Sony WF-C700N Earbuds Review: Improved In Every Way

The Sony WF-C500 introduced app support to the budget earbuds lineup last year. With the WF-C700N, Sony has added noise cancellation (NC), enhanced battery life and sound quality, and retained the physical button controls. Initially, there were some omissions, such as multipoint connectivity and volume control (with the other two sets of controls), but both of these features have been added through a software update. As a result, these earbuds now stand as one of the best options in the segment.

The Sony WF-C700N case features a slim cylindrical design. I’ve grown to prefer it over the Nothing Ear (2)-like flat square cases because this fits better in my pocket alongside my wallet or phone. It is available in four color options of white, black, green, and lavender. I’ve been using the white one, which hasn’t gotten dirty over the past month. It gets my vote of confidence.

The WF-C700N case doesn’t feel premium but is sturdy and gets the job done well. I’ve been using these earbuds for four weeks now, and the case’s hinge has remained intact without any signs of wear and tear. I like the textured feel of the case. You get an LED on the front that serves as a battery indicator, and there’s a USB-C port and a physical button for Bluetooth pairing.

The earbuds themselves weigh 4.5 grams each. They are IPX4-rated for sweat resistance, so you can wear them on your morning walks or jogs. The fit is comfortable, and they haven’t fallen out of my ears even once.

Each earpiece is equipped with physical controls, which I prefer over gesture inputs but these have their own quirks. For instance, I tend to wear earbuds before sleep because music helps me sleep better. But as a side sleeper, whenever I lie on my side, I accidentally press the button against my pillow which triggers one thing on the other depending on the earbud.

One of the most irritating aspects of the Sony WF-C700N at launch was the absence of volume control if I had NC on the left earbud and playback controls on the right earbud (you can choose them as sets). However, Sony added volume controls with four presses on either earbud with an update on July 25. You can also trigger the voice assistant on your phone with a long press. The full suite of controls over NC, playback, and volume makes it stand out from the competition.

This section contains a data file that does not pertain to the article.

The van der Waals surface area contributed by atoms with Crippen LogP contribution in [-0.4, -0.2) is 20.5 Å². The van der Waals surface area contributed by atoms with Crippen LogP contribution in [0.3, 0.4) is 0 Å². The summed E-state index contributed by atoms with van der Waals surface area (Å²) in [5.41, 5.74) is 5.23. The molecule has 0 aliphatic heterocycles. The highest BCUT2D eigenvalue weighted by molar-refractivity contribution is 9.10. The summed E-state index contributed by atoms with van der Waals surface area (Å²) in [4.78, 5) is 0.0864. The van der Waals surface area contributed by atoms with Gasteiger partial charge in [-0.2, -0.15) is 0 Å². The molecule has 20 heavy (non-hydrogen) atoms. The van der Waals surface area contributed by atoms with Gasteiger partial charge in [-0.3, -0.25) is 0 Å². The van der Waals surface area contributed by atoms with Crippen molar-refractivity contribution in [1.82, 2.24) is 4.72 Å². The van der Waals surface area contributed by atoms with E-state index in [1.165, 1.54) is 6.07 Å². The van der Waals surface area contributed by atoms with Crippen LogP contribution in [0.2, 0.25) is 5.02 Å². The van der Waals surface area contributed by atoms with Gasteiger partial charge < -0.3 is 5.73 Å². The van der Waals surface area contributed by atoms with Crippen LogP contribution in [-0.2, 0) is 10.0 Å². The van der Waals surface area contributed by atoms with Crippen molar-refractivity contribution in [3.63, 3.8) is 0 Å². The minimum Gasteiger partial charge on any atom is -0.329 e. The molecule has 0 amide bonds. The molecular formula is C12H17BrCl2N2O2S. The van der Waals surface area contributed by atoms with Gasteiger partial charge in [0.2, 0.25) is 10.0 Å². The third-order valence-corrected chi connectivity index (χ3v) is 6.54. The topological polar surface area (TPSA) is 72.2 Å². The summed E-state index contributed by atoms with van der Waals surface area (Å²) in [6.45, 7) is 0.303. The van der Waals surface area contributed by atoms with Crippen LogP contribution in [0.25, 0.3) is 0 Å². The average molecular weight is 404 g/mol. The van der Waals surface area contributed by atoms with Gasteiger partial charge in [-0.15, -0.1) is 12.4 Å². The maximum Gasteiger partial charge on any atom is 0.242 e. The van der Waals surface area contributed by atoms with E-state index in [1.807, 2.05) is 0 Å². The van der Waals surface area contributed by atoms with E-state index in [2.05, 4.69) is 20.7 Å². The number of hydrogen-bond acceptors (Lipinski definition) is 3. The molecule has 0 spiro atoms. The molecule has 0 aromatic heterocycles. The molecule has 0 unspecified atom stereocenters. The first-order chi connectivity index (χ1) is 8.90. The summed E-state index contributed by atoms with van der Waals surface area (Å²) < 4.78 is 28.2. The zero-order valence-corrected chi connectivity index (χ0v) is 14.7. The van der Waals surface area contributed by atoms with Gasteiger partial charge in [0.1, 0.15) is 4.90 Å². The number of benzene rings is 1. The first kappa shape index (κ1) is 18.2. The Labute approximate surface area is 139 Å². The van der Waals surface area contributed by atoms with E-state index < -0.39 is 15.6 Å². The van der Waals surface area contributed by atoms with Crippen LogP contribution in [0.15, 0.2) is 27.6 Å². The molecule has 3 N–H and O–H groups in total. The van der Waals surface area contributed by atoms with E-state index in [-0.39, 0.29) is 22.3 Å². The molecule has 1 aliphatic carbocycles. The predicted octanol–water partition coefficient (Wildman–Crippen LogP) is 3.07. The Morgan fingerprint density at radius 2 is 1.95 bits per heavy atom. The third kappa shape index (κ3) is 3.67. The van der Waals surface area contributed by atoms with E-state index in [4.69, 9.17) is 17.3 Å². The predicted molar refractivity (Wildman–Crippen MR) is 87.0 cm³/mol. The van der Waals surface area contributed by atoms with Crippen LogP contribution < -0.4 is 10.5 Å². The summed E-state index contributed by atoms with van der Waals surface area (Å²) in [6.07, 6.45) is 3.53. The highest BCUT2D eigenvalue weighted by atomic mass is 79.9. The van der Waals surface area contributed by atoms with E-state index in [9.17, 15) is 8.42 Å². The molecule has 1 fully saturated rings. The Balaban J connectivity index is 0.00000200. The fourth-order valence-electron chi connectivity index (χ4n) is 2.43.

The Sony WF-C700N earbuds feature 5mm drivers with a frequency response range of 20-20,000Hz and Bluetooth 5.2 connectivity. You don’t get support for advanced Bluetooth codecs like LHDC or LDAC since these support only SBC (Android) and AAC (iPhone).

You can set up the WF-C700N with Bluetooth on both iOS and Android but to access all the features you need to download the Sony Headphones Connect app. It’s easy to use, shows key indicators like battery life on the earbuds and case on the home screen, and allows you to customize the equalizer, change controls, and toggle Sony-exclusive features like toggling DSEE and analyze ear shape for a more immersive experience.

I used these earbuds with my iPhone 14 Pro Max and Galaxy Z Flip 5 primarily for music and calls. Ae Ajnabi (from Dil Se) sounded better on the Nothing Ear (2) in terms of details in lower frequency. The tabla was more prominent. But that’s only when the Ear (2) are connected to the Phone (2), in my experience. The iPhone tops out with AAC, so Apple users need not worry about the lack of LDAC.

Sony’s WF-C700N focuses on delivering rich sound. It’s a good upgrade over the C500. But don’t expect the sound quality to be similar to Sony’s more premium offerings like the LinkBuds S. The vocals sound good but the treble feels a bit flat and isn’t as bright as the Oppo Enco X2 (INR 9,999). The Oppo earbuds cost a bit more but sound better overall, in my opinion.

The WF-C700N offers noise cancellation that’s a bit better than the Nothing Ear (2). And that’s because of the passive noise cancellation due to the snug fit. For reference, these earbuds don’t the the same chip for noise cancellation as the WF1000XM4 or LinkBuds S. As a result, NC is weaker but still enough to cancel the traffic noise to some extent. If you are at 60% volume or more with NC on, you are unlikely to hear anything from outside. The transparency mode feels artificial but gets the job done. The mic quality is average.

I like the battery life of these Sony earbuds. I could easily get up to 7 hours of music playback at 60% volume with NC on, which is double than what I get on the Nothing Ear (2). However, the case can provide just one additional charge cycle. The WF-C700N offers a total battery life of up to 15 hours with the case, which is less than the Nothing buds, OnePlus Buds Pro 2 and Oppo Enco X2.

That being said, I didn’t have battery anxiety, and I like the fact that these can last up to 7 hours on the trot. Plus, you can get 1 hour of playback with 10 minutes of charge on the Sony earbuds. There’s no wireless charging on these earbuds.

If you are an iPhone user, the Sony WF-C700N is an easy recommendation. But if you are on Android, I recommend you spend INR 1,000 more and go for the Oppo Enco X2 for better noise cancellation, sound, and battery life.

If you are on a tight budget, at $98 / INR 8,990, the Sony WF-C700N is a solid offering. You get a slim but sturdy case, good performance, multipoint connectivity, a full suite of controls, a comfortable fit, and good battery life. The Sony WF-C700N earbuds are the epitome of a product getting better with updates over its life cycle.

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